Transactions of the Wisconsin Academy of Sciences, Arts and Letters
volume XII, Part II (1899)
Jones, Edward D.
Chartism -- a chapter in English industrial history, pp. -529 PDF (6.3 MB)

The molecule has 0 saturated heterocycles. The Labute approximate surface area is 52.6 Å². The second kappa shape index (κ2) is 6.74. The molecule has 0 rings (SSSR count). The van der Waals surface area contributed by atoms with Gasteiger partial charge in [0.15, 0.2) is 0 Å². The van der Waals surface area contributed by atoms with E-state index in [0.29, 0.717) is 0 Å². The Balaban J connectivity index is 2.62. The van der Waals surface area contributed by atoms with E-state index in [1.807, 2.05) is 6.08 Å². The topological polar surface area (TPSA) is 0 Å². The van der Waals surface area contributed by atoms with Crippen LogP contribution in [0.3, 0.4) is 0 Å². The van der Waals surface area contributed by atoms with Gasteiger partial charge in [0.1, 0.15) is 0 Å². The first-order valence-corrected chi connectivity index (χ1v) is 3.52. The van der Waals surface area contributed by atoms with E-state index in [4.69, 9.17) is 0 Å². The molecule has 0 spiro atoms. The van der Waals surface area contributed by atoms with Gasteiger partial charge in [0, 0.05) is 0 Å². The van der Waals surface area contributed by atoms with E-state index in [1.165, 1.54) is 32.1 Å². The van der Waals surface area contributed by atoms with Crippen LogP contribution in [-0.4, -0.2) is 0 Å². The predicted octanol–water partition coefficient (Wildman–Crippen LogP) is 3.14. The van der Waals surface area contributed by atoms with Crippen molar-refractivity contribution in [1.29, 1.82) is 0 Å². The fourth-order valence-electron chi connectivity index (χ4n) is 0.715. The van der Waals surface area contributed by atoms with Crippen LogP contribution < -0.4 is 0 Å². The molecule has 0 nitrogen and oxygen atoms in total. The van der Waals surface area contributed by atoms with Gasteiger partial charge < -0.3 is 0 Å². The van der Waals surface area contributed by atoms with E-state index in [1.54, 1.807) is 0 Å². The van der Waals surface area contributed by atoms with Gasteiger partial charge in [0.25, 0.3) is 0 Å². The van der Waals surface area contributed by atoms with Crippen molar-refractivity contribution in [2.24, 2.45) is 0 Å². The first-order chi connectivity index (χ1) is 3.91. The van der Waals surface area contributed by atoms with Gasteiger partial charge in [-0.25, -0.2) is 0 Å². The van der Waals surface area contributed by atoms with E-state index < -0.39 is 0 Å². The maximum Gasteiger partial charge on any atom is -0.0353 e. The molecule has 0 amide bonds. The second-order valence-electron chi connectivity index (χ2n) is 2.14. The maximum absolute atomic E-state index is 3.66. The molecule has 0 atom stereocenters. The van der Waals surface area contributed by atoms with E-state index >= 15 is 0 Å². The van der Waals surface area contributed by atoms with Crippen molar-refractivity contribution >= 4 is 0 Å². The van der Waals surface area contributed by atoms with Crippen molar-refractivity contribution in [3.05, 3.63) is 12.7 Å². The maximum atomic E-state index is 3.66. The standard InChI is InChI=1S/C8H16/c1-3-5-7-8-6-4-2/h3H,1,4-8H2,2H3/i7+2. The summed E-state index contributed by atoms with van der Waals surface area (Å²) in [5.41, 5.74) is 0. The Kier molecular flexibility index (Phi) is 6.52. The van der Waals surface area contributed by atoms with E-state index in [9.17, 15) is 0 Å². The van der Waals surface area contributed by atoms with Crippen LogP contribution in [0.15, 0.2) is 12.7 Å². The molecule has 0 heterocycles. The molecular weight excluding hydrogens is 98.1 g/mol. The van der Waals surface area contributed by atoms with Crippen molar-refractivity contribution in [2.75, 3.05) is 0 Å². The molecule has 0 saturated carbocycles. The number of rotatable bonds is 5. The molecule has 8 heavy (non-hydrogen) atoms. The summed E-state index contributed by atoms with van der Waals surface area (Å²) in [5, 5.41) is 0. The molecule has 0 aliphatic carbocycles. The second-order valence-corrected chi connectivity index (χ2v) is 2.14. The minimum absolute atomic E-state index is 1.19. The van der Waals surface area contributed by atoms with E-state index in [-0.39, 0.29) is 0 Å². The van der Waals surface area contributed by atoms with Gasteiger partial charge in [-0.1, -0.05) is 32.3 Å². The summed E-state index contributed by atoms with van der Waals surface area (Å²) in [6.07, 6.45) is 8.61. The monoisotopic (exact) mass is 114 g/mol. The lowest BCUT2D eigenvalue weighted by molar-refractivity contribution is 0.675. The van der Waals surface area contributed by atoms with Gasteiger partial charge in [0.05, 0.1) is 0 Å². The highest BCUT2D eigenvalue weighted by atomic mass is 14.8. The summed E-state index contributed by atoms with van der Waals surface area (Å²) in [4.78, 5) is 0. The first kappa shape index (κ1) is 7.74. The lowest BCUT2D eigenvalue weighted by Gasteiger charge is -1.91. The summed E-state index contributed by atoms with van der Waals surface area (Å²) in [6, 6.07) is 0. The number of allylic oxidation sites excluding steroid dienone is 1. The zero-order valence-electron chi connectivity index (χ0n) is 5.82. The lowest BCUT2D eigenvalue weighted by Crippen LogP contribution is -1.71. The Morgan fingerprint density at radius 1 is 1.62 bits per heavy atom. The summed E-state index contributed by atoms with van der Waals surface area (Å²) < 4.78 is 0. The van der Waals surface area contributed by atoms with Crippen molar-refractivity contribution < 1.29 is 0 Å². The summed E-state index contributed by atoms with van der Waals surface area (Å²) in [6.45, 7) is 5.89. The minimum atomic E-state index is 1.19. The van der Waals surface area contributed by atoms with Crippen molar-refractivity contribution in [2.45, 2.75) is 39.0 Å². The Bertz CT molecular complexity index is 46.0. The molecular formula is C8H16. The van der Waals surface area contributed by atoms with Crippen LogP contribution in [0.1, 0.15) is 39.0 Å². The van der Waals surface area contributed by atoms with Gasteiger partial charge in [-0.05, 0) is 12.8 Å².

Jones-Chartism. developed the power of masses of capital before labor learned to mass itself wisely for resistance. The ethical and social as- pects of the new method of production, as it built itself upon the ruins of the old order, were anything but encouraging. The gathering of workmen together in factory towns, made up of one class of population, took them away from the villages and country districts where there had been some sort of friendly social intercourse between themselves and the middle classes and the local landlords. In the "Deserted Village," which Goldsmith mourned, they had known and respected the personal life of the village parson, and they had themselves been consid- ered as friends and neighbors and not merely as one of the costs of production. When the wage-earners passed into the factories their dwellings were huddled together in separate quarters of large cities. Lord John Russell said in a speech in Parliament, describing the great manufacturing and mining districts of England: " The mass of the people there were constituted of one great working class and of the few individuals by whom they were employed, and who had but little connection with them of the sort calculated to produce that species of subordi- nation which prevailed in other communities. In those districts of the country there were not those means of religious and moral instruction which were required for knitting men together in society." There was great promiscuity both as to living and sleeping rooms. The overpopulation of certain city districts resulted in dirty streets and imperfect sewerage. There was a lack of parks and playgrounds for children. There was little opportunity for recreation of any sort except such as could be made to support vicious institutions. Prices of edibles rose so high that huxters were known to have done a thriving business in selling putrid meats and decayed vegetables. Such articles even found their way into city markets, for the inspection was not as rigid as it is at present. Cheap clothing of rotten shoddy fibre took the place of the warm and durable homespuns.' The 1 Carlyle described the clothing of the poorer classes thus: " They wear a suit of tatters, the getting on or off which is said to be a difficult opera- tion, transacted only at festivals and the high tides of the calendar." 510
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